One of my favorite courses in seminary was entitled “Prayer and Human Wholeness.” The ministry of our professor, Flora Wuellner, focused on Christ’s healing presence. We have all known pain and wounding in some form. Some wounds that we carry are deep. We also each carry unique gifts… What stays with me is Professor Wuellner’s message that our greatest gifts often dwell right next to our deepest wounds… and that healing and release have to do with allowing Christ to work in us… we don’t will the healing… we invite the great healer to enter the corners of our pain, to places where we, ourselves, may fear to enter. We don’t will the healing… we release into Christ… that we may be called back to the journey towards wholeness and to the expression of our gifts.
I think of my own heartbreak… the deepest wound of my life experienced in the loss of my marriage. At first it was hard to breathe and it felt as though there was a gaping hole in my chest… but over time my breath returned and the wound became smaller. I wanted the healing to happen more quickly than it did, but it took its own time. I have been forever changed by this experience. There will always be a scar. But I now wear that scar as a badge of my life experience… like large tortoises who can live more than a century. They can bear many marks and scars that have been collected over the course of a long life… they are badges of experience. And what about the gifts that dwell next to our deepest wounds? I know that for me, my return to life has given me the gift of patience with others who are hurting. I know that there are no simple words or formulas that will take away another’s pain… and that it is not any power of mine that promotes healing… it is God working in us who calls us to life, who calls us to be unbound, who enters into our fears and shines healing light on our wounds calling forth new life, and healing, that our gifts may be further revealed and used for God’s purposes… all in the authority of Christ’s healing presence.
I would like to share one of Professor Wuellner’s meditations from her book “Prayer, Fear, and our Powers: Finding our Healing Release and Growth in Christ.”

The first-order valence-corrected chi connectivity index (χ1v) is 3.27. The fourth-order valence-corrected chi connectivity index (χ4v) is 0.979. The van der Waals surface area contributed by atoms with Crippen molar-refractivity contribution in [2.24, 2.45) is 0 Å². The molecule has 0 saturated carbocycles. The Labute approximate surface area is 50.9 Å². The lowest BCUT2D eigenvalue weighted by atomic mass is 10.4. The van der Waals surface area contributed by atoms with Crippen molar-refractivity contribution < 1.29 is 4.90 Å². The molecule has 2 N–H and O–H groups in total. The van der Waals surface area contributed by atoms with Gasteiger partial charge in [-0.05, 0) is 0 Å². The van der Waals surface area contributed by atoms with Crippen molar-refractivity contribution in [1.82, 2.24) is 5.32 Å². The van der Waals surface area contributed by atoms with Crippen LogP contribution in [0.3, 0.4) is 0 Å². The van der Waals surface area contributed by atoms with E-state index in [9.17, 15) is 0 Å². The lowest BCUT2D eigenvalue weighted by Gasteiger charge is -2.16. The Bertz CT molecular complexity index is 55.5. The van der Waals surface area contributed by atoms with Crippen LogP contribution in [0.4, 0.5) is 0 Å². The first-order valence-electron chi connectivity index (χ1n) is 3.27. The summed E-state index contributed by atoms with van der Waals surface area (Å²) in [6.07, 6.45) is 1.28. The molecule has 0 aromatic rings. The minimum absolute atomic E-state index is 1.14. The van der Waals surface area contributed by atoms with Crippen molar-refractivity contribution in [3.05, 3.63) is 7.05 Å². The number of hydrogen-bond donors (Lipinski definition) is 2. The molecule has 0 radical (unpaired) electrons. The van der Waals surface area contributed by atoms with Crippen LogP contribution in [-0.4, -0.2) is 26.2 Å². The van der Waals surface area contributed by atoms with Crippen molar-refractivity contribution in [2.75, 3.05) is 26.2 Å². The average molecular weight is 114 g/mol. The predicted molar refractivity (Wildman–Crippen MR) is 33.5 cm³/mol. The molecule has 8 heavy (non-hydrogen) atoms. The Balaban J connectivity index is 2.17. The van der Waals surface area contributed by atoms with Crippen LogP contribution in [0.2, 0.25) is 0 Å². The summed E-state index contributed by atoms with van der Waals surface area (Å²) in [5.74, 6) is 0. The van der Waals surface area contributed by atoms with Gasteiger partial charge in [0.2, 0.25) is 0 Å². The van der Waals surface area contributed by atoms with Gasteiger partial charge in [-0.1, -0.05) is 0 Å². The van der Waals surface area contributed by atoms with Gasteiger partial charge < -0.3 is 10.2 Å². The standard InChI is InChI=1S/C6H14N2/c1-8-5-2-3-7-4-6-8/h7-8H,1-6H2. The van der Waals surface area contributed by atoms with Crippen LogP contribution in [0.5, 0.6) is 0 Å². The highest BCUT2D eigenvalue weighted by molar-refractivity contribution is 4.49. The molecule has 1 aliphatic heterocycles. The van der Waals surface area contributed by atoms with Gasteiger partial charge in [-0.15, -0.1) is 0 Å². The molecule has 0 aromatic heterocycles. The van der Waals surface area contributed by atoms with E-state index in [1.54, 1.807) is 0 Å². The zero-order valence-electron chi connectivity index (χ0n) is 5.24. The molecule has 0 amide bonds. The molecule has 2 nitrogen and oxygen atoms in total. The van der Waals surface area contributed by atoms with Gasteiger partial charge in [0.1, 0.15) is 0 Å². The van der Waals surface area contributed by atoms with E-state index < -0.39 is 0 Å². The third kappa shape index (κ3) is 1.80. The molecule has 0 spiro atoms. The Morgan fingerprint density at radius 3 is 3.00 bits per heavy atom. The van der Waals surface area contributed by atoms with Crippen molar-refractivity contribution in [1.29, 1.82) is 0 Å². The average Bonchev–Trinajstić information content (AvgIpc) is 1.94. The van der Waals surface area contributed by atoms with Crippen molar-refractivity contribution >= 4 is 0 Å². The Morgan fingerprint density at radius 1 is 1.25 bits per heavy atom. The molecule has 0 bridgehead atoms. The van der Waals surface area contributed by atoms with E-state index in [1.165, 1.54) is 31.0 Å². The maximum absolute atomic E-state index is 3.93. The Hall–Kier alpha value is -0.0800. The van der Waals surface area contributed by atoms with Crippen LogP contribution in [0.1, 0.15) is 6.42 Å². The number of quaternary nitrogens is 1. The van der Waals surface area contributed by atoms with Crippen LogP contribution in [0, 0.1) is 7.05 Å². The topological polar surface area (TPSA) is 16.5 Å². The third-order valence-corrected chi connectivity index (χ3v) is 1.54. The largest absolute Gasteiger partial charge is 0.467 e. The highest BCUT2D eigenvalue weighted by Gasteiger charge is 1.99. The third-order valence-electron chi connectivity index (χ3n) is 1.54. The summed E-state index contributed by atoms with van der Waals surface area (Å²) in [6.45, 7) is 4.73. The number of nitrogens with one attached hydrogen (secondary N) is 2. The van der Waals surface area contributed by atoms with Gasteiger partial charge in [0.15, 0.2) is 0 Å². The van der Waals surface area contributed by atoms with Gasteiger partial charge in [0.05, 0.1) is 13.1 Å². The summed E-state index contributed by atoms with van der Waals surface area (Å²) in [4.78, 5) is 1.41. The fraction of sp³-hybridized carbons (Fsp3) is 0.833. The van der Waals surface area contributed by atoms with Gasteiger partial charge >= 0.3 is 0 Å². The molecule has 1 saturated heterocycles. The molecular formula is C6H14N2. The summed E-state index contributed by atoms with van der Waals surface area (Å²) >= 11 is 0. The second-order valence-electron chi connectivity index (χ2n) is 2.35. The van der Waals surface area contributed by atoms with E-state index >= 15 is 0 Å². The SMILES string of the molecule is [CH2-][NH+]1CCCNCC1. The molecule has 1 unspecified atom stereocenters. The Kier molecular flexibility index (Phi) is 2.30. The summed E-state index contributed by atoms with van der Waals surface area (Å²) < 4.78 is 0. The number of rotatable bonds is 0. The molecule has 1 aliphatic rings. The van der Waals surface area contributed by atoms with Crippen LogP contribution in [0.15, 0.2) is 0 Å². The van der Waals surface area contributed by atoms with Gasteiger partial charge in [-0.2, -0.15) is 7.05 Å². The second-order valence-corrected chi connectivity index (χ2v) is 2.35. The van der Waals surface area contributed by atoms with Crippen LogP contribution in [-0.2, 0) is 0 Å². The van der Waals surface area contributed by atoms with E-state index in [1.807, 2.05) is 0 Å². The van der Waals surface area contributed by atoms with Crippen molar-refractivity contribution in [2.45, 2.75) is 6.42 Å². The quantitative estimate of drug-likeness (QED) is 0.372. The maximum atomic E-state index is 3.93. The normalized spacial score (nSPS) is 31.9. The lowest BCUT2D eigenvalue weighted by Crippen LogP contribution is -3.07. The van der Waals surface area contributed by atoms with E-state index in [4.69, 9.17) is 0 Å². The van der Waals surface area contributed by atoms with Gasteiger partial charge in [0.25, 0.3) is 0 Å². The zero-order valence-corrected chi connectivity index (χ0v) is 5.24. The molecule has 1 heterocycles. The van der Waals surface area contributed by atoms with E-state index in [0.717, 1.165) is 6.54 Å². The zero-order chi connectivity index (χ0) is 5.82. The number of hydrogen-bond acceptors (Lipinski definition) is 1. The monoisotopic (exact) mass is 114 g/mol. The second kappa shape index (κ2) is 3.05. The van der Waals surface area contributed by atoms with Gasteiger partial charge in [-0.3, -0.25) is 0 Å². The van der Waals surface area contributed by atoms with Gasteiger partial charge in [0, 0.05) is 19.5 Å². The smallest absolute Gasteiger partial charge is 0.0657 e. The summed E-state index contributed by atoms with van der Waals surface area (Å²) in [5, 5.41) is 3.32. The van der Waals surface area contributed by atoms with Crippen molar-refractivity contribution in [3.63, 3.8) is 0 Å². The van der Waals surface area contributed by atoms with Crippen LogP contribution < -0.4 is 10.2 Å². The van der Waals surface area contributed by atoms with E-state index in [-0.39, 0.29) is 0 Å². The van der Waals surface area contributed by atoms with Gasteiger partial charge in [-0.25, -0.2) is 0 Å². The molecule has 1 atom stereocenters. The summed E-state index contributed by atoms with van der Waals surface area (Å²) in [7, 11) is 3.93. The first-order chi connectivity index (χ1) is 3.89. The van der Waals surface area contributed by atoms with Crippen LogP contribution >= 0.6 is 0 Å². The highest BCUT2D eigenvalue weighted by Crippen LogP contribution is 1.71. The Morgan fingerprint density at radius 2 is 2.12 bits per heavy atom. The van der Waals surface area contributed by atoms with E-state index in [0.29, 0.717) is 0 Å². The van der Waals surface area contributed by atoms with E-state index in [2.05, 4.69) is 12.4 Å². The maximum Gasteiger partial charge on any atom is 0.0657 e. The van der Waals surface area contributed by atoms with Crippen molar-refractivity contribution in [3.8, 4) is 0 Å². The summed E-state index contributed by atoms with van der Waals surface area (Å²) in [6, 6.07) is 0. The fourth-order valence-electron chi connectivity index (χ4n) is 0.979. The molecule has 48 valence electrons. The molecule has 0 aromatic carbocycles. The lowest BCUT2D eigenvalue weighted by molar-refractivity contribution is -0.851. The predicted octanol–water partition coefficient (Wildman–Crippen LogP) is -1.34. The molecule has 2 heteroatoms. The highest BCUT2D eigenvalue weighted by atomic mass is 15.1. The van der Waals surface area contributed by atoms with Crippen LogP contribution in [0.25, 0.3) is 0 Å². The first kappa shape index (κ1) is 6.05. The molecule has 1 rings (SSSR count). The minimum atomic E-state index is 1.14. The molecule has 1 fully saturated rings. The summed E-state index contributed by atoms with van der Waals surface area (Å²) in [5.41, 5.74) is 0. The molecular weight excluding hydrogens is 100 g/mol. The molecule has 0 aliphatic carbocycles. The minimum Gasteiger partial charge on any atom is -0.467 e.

The risen, living Christ
Calls me by name;
Comes to the loneliness within me;
Heals that which is wounded in me;
Comforts that which grieves in me;
Seeks for that which is lost within me;
Releases me from that which has dominion over me;
Cleanses me of that which does not belong to me;
Renews that which feels drained within me;
Awakens that which is asleep in me;
Names that which is formless within me;
Empowers that which is newborn within me.
C.S. Lewis has written:
The things Jesus tells us are very different from what any other teacher has said. Others say, ‘This is the truth about the Universe. This is the way you ought to go.’ But he says: ‘I am the Truth, and the Way and the Life… No [one] can reach absolute reality, except through me… Your sins, all of them are wiped out. I can do that. I am Re-birth… Eat me. Drink me. I am your food… do not be afraid, I have overcome the whole Universe.
God is more than idea… God is the power that calls us back to life… as individuals, as a community… as a larger humanity that is hungry for peace and healing. As Christians we know God in Christ. May we continue to surrender the whole of our being into Christ’s holy, life-giving presence and allow the love… that is forever seeking us… heal us into wholeness.
 Flora Slosson Wuellener, Prayer, Fear, and Our Powers: Finding Our Healing, Release, and Growth in Christ, Upper Room Books, Nashville, 1989, pg. 47.